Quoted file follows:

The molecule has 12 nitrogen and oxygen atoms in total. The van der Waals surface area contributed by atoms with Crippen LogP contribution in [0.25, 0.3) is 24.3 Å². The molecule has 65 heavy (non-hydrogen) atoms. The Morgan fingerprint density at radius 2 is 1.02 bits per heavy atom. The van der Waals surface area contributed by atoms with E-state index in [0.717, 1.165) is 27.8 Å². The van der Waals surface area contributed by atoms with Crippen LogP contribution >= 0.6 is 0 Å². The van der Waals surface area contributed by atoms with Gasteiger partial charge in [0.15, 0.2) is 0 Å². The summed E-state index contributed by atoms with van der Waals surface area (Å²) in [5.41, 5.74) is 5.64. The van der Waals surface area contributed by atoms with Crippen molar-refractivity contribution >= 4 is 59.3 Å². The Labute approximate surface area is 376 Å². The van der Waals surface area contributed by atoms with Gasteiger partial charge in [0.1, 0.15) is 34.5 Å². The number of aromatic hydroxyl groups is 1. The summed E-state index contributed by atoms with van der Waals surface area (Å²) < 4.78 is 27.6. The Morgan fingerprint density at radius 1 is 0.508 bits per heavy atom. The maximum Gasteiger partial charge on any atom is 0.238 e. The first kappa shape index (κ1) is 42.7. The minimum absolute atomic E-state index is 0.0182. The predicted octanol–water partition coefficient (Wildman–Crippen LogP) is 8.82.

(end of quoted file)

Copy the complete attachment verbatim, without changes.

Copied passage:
The molecule has 12 nitrogen and oxygen atoms in total. The van der Waals surface area contributed by atoms with Crippen LogP contribution in [0.25, 0.3) is 24.3 Å². The molecule has 65 heavy (non-hydrogen) atoms. The Morgan fingerprint density at radius 2 is 1.02 bits per heavy atom. The van der Waals surface area contributed by atoms with E-state index in [0.717, 1.165) is 27.8 Å². The van der Waals surface area contributed by atoms with Crippen LogP contribution >= 0.6 is 0 Å². The van der Waals surface area contributed by atoms with Gasteiger partial charge in [0.15, 0.2) is 0 Å². The summed E-state index contributed by atoms with van der Waals surface area (Å²) in [5.41, 5.74) is 5.64. The van der Waals surface area contributed by atoms with Crippen molar-refractivity contribution >= 4 is 59.3 Å². The Labute approximate surface area is 376 Å². The van der Waals surface area contributed by atoms with Gasteiger partial charge in [0.1, 0.15) is 34.5 Å². The number of aromatic hydroxyl groups is 1. The summed E-state index contributed by atoms with van der Waals surface area (Å²) < 4.78 is 27.6. The Morgan fingerprint density at radius 1 is 0.508 bits per heavy atom. The maximum Gasteiger partial charge on any atom is 0.238 e. The first kappa shape index (κ1) is 42.7. The minimum absolute atomic E-state index is 0.0182. The predicted octanol–water partition coefficient (Wildman–Crippen LogP) is 8.82.